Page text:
Besides these more mundane upgrades, Apartment Life also introduces witchcraft, witches, and warlocks – much like how Nightlife introduced vampires and Pets introduced werewolves. If your Sim befriends a witch or warlock, he can ask his new friend to teach him magic, which can then be used for good or evil (or neutrality), depending on your Sim’s chosen alignment. Witch and warlock Sims can cast spells to summon roaches and lightning, burn down furniture, brighten someone’s mood, cure a flu, conjure up a meal, or teleport (just to give a few examples); and (depending on which expansions you have installed) they can brew potions that cure Sims of various supernatural ailments like vampirism and lycanthropy. Also, they can conveniently use their broomsticks to travel to work, school, or community lots, including secret lots available only to magically inclined Sims.
Also, as expected, a few new objects are included with this expansion, including Murphy beds (that occasionally kill unfortunate Sims), vending machines, spiral staircases, medicine cabinets (along with more hygiene-improving actions), and an updated version of the memorable vibrating bed that first introduced the WooHoo interaction to the series.
In short, Apartment Life adds a rental property option, as well as a truckload of random little goodies that might just tide Sims addicts over until the release of Sims 3. If you like Sims 2, there’s a lot to like about this expansion, too. There are only a few minor bugs I’ve noticed as of the writing of this review, but they’ll probably be patched if they haven’t been already.
The graphics might be a little dated by now, and there’s still a significant amount of slow-down, even on a decent machine, but Apartment Life certainly looks on par with the Sims 2 graphics we’re used to.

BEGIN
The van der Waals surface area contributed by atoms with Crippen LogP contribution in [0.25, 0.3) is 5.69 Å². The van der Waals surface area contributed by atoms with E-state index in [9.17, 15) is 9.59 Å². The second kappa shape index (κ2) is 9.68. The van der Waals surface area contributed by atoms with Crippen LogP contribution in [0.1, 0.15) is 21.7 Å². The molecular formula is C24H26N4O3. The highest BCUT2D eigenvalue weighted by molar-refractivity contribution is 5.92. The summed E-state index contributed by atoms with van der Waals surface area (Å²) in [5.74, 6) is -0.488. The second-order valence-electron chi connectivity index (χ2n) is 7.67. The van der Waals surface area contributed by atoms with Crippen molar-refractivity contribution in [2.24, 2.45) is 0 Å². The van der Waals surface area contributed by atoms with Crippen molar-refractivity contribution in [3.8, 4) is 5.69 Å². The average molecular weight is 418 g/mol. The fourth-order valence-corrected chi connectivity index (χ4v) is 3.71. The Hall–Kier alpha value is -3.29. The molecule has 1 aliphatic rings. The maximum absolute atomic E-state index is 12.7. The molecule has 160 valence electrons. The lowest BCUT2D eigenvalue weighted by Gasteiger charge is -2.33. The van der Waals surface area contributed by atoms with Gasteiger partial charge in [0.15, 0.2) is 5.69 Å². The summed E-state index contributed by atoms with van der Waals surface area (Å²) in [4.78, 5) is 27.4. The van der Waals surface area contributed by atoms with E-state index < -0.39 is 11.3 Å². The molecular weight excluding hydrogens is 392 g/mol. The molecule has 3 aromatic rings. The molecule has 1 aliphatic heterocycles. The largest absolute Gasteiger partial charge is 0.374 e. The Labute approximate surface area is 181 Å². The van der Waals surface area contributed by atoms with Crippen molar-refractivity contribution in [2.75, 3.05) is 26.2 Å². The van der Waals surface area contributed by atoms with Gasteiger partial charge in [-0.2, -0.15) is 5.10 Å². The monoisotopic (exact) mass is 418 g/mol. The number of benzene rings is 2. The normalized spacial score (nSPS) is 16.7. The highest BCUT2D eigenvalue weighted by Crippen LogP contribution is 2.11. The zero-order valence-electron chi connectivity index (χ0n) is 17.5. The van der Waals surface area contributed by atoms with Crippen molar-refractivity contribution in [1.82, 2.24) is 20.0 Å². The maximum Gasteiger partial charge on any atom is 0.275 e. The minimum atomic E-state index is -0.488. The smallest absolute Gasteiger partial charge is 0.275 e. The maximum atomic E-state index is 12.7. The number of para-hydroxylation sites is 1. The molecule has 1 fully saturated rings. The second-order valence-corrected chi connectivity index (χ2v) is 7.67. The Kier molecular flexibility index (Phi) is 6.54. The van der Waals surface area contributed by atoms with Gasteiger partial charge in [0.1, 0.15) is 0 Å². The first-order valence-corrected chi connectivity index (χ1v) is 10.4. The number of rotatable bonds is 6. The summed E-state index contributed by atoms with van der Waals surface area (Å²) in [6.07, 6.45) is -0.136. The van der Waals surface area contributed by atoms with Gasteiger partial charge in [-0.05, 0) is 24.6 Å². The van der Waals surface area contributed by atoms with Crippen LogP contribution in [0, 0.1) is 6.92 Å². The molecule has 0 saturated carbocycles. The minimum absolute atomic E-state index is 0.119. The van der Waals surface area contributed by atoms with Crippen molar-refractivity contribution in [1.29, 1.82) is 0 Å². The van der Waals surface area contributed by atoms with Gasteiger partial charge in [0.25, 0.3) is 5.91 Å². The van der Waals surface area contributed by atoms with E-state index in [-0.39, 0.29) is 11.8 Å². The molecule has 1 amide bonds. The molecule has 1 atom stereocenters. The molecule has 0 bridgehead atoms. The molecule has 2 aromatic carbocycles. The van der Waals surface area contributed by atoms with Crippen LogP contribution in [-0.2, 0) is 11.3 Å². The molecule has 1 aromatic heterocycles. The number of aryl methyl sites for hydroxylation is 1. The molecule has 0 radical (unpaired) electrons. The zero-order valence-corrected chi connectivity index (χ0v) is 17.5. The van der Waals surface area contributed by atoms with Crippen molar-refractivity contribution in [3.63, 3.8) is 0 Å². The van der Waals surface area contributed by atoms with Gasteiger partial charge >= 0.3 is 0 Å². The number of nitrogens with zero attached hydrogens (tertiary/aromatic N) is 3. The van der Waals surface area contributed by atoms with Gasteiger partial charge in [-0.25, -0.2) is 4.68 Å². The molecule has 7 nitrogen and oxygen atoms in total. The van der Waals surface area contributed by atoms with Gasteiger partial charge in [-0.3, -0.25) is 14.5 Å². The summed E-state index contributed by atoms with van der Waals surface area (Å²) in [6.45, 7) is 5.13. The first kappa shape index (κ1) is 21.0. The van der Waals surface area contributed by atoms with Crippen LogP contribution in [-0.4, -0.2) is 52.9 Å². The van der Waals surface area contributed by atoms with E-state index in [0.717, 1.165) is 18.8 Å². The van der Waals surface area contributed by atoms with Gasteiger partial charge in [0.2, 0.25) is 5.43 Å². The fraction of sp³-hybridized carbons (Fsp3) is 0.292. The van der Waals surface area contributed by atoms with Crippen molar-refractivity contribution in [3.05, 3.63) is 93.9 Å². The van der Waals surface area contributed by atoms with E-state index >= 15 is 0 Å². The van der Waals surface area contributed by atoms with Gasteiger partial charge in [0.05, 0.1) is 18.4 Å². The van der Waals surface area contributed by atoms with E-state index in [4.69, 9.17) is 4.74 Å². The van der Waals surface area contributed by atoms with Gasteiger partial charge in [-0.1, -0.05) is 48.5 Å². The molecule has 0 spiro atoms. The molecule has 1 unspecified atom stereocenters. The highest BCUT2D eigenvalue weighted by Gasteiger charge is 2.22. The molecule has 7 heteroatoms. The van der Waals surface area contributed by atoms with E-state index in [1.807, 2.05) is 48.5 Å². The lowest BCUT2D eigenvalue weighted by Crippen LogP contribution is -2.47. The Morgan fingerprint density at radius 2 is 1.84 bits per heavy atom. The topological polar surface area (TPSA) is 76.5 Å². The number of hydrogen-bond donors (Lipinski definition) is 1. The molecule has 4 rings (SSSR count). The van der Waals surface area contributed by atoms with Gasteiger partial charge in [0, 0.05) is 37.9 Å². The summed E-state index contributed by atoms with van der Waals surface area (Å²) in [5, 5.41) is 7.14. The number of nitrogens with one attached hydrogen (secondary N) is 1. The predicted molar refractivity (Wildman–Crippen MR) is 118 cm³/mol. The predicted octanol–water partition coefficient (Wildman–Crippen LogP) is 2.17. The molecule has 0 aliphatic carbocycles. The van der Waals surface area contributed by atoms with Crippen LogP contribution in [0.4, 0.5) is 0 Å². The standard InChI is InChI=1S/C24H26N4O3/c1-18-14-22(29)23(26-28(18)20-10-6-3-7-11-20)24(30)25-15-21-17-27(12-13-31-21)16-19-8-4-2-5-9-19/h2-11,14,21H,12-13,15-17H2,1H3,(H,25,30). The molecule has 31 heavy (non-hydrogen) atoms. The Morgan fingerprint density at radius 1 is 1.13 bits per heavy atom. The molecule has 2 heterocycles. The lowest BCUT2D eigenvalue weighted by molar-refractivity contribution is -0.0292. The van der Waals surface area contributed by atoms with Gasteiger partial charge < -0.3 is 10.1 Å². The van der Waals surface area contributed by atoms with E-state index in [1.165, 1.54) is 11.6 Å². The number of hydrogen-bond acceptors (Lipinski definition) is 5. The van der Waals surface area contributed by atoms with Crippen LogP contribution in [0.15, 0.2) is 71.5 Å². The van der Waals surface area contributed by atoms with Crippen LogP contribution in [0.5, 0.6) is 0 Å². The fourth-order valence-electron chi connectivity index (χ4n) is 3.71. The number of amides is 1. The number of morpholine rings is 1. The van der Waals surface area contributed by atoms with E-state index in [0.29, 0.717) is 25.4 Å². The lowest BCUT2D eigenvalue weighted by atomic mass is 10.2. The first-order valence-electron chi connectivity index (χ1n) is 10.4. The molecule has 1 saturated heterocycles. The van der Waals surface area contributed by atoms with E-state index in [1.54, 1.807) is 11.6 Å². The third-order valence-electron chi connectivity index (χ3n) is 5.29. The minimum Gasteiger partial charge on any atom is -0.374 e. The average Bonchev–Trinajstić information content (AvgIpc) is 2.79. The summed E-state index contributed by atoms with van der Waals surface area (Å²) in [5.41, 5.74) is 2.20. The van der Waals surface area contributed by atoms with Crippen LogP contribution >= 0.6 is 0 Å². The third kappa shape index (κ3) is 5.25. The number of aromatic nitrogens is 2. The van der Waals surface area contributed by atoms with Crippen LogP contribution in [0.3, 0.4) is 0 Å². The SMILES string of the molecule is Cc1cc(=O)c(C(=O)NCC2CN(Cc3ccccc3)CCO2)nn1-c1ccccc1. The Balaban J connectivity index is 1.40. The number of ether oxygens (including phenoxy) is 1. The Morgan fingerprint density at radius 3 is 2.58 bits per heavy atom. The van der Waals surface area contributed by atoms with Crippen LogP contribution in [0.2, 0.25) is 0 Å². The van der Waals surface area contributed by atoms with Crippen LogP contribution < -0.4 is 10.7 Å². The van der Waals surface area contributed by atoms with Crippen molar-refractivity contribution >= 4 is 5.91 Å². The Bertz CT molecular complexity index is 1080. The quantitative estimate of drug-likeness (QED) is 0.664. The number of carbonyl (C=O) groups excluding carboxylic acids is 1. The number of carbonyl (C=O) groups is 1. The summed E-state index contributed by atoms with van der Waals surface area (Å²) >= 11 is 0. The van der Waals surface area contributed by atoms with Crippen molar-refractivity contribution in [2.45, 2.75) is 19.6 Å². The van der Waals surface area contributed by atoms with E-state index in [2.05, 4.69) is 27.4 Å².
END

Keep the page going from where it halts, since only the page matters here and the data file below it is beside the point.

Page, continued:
Like the other expansion packs, Apartment Life adds more cheery music and more cute Simlish jabber to the staple mix of everyday Sim sounds.
Retailing for $29.99 like the other expansions, Apartment Life doesn’t deviate from what we’ve come to expect from The Sims 2 in terms of value and enjoyment. Witchcraft adds a lot of options to explore, and apartment living and social improvements add some interest to an already solid game. Honestly, even with The Sims 3 coming out soon, if you’ve already purchased and enjoyed the previous Sims 2 expansions, this one should be a no-brainer.
By the way, if you haven’t jumped on the Sims 2 bandwagon already but want to get in on the action, there’s also a $39.99 limited edition version that includes both the expansion and The Sims 2: Double Deluxe (which includes the original Sims 2 game, the Nightlife expansion, and the Celebration Stuff object pack) – a pretty good buy, if you ask me.
If you played and liked most or all of the previous seven expansions for The Sims 2, you’ll probably like Apartment Life just fine. Rental properties put a new spin on the old favorite, and ceilings and new objects should definitely be well received, especially by you screen shot photographers and game footage videographers. And, with aliens, ghosts, elves, vampires, werewolves, and dryads already populating the Sims 2 universe, witches and warlocks are only a natural extension to the existing mix of odd characters. The Sims 3 may only be a few months a way, but if you’re a Sims fanatic, this extra content should hold you over until then.